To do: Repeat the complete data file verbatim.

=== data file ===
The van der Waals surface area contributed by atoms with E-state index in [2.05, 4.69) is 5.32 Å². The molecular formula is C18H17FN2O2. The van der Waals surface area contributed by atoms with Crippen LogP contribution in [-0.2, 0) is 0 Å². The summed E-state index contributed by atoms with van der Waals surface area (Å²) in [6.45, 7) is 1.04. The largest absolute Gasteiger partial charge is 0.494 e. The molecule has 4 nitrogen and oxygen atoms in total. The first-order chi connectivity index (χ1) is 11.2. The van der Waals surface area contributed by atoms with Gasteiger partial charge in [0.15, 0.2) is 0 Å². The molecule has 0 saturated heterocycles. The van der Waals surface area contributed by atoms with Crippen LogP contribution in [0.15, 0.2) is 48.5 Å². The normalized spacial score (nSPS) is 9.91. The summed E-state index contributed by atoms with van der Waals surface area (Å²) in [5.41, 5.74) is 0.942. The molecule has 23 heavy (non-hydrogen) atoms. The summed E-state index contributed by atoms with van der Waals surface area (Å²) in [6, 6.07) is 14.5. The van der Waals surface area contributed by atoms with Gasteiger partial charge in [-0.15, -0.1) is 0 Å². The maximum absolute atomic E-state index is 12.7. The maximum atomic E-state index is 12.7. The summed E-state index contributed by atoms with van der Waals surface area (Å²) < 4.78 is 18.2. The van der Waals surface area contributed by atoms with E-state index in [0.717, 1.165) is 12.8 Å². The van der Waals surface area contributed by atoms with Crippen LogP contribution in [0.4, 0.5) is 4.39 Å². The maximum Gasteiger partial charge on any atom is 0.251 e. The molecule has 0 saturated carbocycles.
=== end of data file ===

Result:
The van der Waals surface area contributed by atoms with E-state index in [2.05, 4.69) is 5.32 Å². The molecular formula is C18H17FN2O2. The van der Waals surface area contributed by atoms with Crippen LogP contribution in [-0.2, 0) is 0 Å². The summed E-state index contributed by atoms with van der Waals surface area (Å²) in [6.45, 7) is 1.04. The largest absolute Gasteiger partial charge is 0.494 e. The molecule has 4 nitrogen and oxygen atoms in total. The first-order chi connectivity index (χ1) is 11.2. The van der Waals surface area contributed by atoms with Gasteiger partial charge in [0.15, 0.2) is 0 Å². The molecule has 0 saturated heterocycles. The van der Waals surface area contributed by atoms with Crippen LogP contribution in [0.15, 0.2) is 48.5 Å². The normalized spacial score (nSPS) is 9.91. The summed E-state index contributed by atoms with van der Waals surface area (Å²) in [5.41, 5.74) is 0.942. The molecule has 23 heavy (non-hydrogen) atoms. The summed E-state index contributed by atoms with van der Waals surface area (Å²) in [6, 6.07) is 14.5. The van der Waals surface area contributed by atoms with Gasteiger partial charge in [-0.15, -0.1) is 0 Å². The maximum absolute atomic E-state index is 12.7. The maximum atomic E-state index is 12.7. The summed E-state index contributed by atoms with van der Waals surface area (Å²) < 4.78 is 18.2. The van der Waals surface area contributed by atoms with E-state index in [0.717, 1.165) is 12.8 Å². The van der Waals surface area contributed by atoms with Crippen LogP contribution in [0.4, 0.5) is 4.39 Å². The maximum Gasteiger partial charge on any atom is 0.251 e. The molecule has 0 saturated carbocycles.